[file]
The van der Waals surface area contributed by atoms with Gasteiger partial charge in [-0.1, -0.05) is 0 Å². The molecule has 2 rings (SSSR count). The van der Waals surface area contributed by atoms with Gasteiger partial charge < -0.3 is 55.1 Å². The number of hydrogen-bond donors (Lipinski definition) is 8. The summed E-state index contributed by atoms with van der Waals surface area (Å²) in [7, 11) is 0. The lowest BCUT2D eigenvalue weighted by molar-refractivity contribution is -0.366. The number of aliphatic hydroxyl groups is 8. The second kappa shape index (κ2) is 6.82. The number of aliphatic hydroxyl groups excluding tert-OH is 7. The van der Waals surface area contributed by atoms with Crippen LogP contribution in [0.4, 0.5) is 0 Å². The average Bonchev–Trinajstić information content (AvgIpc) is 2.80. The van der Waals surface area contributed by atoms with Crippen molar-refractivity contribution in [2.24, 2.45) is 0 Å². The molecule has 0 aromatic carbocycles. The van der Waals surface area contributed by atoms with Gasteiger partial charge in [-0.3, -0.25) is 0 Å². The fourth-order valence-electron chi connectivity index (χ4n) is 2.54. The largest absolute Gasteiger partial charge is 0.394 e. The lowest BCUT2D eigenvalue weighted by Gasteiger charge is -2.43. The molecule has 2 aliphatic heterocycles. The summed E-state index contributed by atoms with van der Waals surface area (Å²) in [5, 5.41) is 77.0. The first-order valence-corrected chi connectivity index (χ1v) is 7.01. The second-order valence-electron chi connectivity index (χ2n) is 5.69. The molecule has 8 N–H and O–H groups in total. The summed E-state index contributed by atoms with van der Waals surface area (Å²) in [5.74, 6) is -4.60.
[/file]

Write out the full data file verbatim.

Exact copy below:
The van der Waals surface area contributed by atoms with Gasteiger partial charge in [-0.1, -0.05) is 0 Å². The molecule has 2 rings (SSSR count). The van der Waals surface area contributed by atoms with Gasteiger partial charge < -0.3 is 55.1 Å². The number of hydrogen-bond donors (Lipinski definition) is 8. The summed E-state index contributed by atoms with van der Waals surface area (Å²) in [7, 11) is 0. The lowest BCUT2D eigenvalue weighted by molar-refractivity contribution is -0.366. The number of aliphatic hydroxyl groups is 8. The second kappa shape index (κ2) is 6.82. The number of aliphatic hydroxyl groups excluding tert-OH is 7. The van der Waals surface area contributed by atoms with Crippen LogP contribution in [0.4, 0.5) is 0 Å². The average Bonchev–Trinajstić information content (AvgIpc) is 2.80. The van der Waals surface area contributed by atoms with Crippen molar-refractivity contribution in [2.24, 2.45) is 0 Å². The molecule has 0 aromatic carbocycles. The van der Waals surface area contributed by atoms with Gasteiger partial charge in [-0.3, -0.25) is 0 Å². The fourth-order valence-electron chi connectivity index (χ4n) is 2.54. The largest absolute Gasteiger partial charge is 0.394 e. The lowest BCUT2D eigenvalue weighted by Gasteiger charge is -2.43. The molecule has 2 aliphatic heterocycles. The summed E-state index contributed by atoms with van der Waals surface area (Å²) in [5, 5.41) is 77.0. The first-order valence-corrected chi connectivity index (χ1v) is 7.01. The second-order valence-electron chi connectivity index (χ2n) is 5.69. The molecule has 8 N–H and O–H groups in total. The summed E-state index contributed by atoms with van der Waals surface area (Å²) in [5.74, 6) is -4.60.